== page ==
Runners: trying to tune your training plan? Read my article, “Your One True Plan” in the November/December issue of Level Renner. My advice, like the magazine, is Free, and worth more than twice that amount.
Boston.com has published my article, “2014 Boston Marathon begins with a race to the starting line“. The story covers how marathons in the summer of 2013 were affected by runners’ desire to make it to Hopkinton for the start of the 2104 Boston Marathon. You’ll find data from summer races and interviews with runners who were motivated to qualify or improve upon their existing BQ time after the bombing at the 2013 race.
There’s also a sidebar, “Increased 2014 Boston Marathon field will have 500 more qualifier spots“, explaing how the BAA divided up the 36,000 entries into the race among qualified and non-qualified runners.
Everyone expects that there will be an increased demand for entries to the 2014 Boston Marathon after the events on the most recent Patriots Day. Back in May, I wrote that because of weather and time constraints, I didn’t expect to see a massive increase in the number of runners trying to qualify in the summer. While we all wait for the BAA to announce the size of the 2014 field, I thought I’d take a look at whether the numbers back me up.
Using the Boston Qualifying (BQ) data from MarathonGuide.com, I was able to compare the results for 2012 and 2013 from 12 races occurring between Boston and the time when registration for the following year opened.
What’s interesting is that while the number of finishers increased from one year to the next, the percentage of runners who qualified increased at a much higher rate. A mathematician certainly wouldn’t call this data statistically significant, but it might indicate that those who ran summer marathons were more focused on hitting their BQ time.
(Update: The numbers for Santa Rosa and Via have been added and the BQ count for Vancouver (BC) has been fixed since the original post.
84% of the increase in finishers in these 12 races is due to runners flocking to the last/best chance races of Santa Rosa and Via.
Keep in mind that Marathon Guide tracks finishers - the numbers don’t show how many runners dropped out during the race, and how many never showed up at all. I talked to officials at Santa Rosa and Via, who reported about 30% no-shows, well over the typical rate of around 18%. Apparently, lots of registrants knew they had no chance to BQ, so they didn’t bother to run.)
Want to help the victims of the Boston Marathon bombing? All proceeds from sales of The 27th Mile go to The One Fund Boston.
The 27th Mile is a new anthology full of articles, stories, and poems about running and runners that extol the spirit that first got us out on the roads to run, that brought us to Boston on a sunny spring day, and that will bring us back to Hopkinton next year. It’s not your typical running book, but I think it speaks to something we all share.
Yesterday, the BAA announced that approximately 5600 runners who were unable to finish the 2013 marathon would be invited to register for the 2014 race. I’m happy that the BAA decided to make that offer, and I hope the opportunity to run again will help heal some of the emotional wounds left behind after the events on Patriot’s Day. But that decision will have consequences for an even larger number of people, both runners and non-runners. By adding extra runners to the 2014 field without saying how they will fit them in the race, the BAA created more questions than they answered.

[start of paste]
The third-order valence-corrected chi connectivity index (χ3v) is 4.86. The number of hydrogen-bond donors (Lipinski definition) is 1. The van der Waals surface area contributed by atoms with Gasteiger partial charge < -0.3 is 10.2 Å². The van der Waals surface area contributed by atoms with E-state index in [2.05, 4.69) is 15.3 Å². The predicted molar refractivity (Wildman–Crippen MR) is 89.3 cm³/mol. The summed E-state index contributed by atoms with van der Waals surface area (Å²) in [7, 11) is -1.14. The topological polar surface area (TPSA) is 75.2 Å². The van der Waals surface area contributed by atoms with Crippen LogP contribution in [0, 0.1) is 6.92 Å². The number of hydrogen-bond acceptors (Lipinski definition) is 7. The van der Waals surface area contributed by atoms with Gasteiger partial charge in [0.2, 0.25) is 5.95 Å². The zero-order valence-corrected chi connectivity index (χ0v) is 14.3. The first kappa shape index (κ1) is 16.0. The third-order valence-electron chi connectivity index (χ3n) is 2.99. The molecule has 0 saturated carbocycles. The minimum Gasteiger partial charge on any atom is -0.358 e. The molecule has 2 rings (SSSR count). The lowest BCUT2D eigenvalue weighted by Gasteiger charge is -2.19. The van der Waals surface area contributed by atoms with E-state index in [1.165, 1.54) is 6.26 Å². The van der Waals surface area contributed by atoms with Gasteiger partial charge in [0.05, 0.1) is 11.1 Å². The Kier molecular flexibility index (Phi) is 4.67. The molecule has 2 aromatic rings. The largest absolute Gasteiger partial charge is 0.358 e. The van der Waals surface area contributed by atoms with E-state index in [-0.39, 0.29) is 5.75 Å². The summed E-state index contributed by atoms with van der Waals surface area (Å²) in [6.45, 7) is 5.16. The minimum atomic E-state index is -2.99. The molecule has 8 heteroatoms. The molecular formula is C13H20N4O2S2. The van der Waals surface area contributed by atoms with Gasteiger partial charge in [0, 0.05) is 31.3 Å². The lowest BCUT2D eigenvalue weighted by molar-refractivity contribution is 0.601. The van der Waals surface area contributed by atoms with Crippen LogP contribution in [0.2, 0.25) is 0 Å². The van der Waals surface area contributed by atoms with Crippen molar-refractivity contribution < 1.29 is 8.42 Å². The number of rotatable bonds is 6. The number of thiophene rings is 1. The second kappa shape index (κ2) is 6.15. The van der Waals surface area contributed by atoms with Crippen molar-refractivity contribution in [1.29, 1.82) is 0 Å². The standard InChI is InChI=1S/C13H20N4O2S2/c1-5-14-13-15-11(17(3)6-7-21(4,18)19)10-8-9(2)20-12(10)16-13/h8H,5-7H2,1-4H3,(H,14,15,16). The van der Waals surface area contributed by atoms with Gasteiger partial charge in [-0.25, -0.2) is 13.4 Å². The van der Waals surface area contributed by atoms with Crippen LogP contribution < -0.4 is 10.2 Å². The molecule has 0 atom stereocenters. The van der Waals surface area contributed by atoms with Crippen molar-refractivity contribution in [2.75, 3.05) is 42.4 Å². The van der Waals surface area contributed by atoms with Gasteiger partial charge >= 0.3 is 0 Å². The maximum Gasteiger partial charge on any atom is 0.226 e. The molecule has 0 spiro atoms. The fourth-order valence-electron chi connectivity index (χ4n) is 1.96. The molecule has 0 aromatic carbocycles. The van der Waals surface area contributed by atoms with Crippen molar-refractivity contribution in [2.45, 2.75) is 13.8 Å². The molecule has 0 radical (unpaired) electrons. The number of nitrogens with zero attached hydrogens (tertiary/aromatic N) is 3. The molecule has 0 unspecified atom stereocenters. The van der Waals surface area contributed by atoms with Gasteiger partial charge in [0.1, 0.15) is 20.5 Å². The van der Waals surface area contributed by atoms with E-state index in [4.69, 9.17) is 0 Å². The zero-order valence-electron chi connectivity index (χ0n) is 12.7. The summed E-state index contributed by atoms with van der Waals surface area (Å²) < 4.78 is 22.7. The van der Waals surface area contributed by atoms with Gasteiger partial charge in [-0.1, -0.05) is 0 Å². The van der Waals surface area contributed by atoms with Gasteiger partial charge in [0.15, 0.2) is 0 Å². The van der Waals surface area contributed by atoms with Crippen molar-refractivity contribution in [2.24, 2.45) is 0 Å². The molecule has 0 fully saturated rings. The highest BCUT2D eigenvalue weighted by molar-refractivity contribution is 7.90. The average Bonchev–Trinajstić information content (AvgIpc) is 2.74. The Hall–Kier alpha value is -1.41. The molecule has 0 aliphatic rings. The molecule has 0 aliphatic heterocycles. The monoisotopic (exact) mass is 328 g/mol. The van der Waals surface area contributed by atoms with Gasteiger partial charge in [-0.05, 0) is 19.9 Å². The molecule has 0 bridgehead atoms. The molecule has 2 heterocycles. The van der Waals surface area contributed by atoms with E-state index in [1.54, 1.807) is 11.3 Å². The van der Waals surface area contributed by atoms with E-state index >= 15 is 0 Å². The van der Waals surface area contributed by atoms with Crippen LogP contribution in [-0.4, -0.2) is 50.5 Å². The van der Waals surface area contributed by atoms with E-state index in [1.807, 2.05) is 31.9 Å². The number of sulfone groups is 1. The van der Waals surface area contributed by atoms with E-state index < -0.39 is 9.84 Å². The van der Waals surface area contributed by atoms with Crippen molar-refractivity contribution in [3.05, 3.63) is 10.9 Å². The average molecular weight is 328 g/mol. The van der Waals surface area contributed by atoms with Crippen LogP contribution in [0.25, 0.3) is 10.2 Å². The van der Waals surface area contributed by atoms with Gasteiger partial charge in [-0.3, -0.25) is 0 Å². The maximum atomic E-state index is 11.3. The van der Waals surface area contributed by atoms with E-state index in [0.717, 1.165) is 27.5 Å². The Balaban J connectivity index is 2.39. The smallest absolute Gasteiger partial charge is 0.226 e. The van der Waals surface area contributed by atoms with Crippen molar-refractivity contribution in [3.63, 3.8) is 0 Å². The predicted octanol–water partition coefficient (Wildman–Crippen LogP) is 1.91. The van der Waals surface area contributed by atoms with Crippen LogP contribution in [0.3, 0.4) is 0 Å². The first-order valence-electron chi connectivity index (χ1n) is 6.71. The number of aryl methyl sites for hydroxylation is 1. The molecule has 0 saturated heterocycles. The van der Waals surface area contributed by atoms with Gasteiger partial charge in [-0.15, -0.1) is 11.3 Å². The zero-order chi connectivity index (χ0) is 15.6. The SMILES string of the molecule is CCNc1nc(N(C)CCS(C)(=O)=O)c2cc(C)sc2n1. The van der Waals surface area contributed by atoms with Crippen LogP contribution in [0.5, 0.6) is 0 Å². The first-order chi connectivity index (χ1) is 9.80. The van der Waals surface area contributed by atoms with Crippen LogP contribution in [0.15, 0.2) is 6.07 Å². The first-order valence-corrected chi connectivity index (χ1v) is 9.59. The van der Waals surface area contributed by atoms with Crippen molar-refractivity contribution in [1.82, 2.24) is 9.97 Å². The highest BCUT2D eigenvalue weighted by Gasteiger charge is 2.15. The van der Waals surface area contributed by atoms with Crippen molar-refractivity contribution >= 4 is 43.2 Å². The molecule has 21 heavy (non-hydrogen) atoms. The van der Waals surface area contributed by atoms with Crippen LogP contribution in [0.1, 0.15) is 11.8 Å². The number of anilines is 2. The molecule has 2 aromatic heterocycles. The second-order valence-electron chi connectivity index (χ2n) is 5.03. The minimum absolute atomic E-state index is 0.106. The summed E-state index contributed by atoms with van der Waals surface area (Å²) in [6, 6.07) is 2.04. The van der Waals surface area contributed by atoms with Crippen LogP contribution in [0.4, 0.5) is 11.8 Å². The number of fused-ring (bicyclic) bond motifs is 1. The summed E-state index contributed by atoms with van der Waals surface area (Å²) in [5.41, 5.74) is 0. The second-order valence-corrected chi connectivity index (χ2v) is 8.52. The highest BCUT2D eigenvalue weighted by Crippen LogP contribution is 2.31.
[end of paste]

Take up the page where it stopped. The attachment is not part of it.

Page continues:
No one knows how the BAA intends to make room for the runners who accept their invitation. Maybe the race will get bigger in 2014, but all they’ve announced so far is, “No decision has been made on the maximum field size for the 2014 Boston Marathon, including the number of qualifiers and invitational applications available.”
The BAA has to finish working with local officials in the cities and towns along the race course to determine how many people can run. If the field doesn’t grow by at least as many runners as get waived in, then those numbers have to come from somewhere, either from charity bibs or from the numbers available to qualified runners.
After the BAA introduced more stringent qualifying times for 2013, everyone who qualified by the time registration opened in September was able to get in, but that might not be the case for 2014. More qualified runners than usual will be competing for the number of available slots, however many they may be. If the field isn’t big enough to include all qualified runners, inevitably someone who had a bad day in 2013 and dropped out of the race well before the bombs went off will get a number that could have gone to a 2014 qualifier.
Charities may see a bigger impact. If the field doesn’t grow, they could see a reduction in the number of numbers they have to hand out to their fundraising volunteers. But even if the charities get as many numbers as they usually do, there will still be consequences.
Since most of the 5600 people who will be getting waivers were charity runners, the pool of fundraisers the charities have to draw upon will be significantly smaller. In a normal year, there are always some charities looking for runners at the last minute. With as many as 5600 people taken out of the pool, some of them hard-core repeat fundraisers, even more charity numbers may go unclaimed.